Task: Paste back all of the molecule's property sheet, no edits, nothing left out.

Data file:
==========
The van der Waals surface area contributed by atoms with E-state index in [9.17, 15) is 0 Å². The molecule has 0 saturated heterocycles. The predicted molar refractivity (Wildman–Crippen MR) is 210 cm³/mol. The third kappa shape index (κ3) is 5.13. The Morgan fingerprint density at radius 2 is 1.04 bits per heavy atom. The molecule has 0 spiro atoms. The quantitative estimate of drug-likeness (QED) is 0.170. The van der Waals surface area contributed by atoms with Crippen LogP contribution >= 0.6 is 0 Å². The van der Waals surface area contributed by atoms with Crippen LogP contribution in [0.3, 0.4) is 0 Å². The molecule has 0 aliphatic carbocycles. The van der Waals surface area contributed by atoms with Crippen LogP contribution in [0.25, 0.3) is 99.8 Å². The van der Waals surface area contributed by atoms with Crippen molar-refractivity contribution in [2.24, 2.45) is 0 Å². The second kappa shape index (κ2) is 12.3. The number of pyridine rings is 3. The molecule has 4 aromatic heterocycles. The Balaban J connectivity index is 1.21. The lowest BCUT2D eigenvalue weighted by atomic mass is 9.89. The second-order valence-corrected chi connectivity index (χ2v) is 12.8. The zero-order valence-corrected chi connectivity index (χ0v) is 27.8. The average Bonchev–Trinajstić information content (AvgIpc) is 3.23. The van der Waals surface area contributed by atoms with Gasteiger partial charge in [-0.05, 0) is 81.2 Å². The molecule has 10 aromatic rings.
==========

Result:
The van der Waals surface area contributed by atoms with E-state index in [9.17, 15) is 0 Å². The molecule has 0 saturated heterocycles. The predicted molar refractivity (Wildman–Crippen MR) is 210 cm³/mol. The third kappa shape index (κ3) is 5.13. The Morgan fingerprint density at radius 2 is 1.04 bits per heavy atom. The molecule has 0 spiro atoms. The quantitative estimate of drug-likeness (QED) is 0.170. The van der Waals surface area contributed by atoms with Crippen LogP contribution >= 0.6 is 0 Å². The van der Waals surface area contributed by atoms with Crippen LogP contribution in [0.3, 0.4) is 0 Å². The molecule has 0 aliphatic carbocycles. The van der Waals surface area contributed by atoms with Crippen LogP contribution in [0.25, 0.3) is 99.8 Å². The van der Waals surface area contributed by atoms with Crippen molar-refractivity contribution in [2.24, 2.45) is 0 Å². The second kappa shape index (κ2) is 12.3. The number of pyridine rings is 3. The molecule has 4 aromatic heterocycles. The Balaban J connectivity index is 1.21. The lowest BCUT2D eigenvalue weighted by atomic mass is 9.89. The second-order valence-corrected chi connectivity index (χ2v) is 12.8. The zero-order valence-corrected chi connectivity index (χ0v) is 27.8. The average Bonchev–Trinajstić information content (AvgIpc) is 3.23. The van der Waals surface area contributed by atoms with Gasteiger partial charge in [-0.05, 0) is 81.2 Å². The molecule has 10 aromatic rings.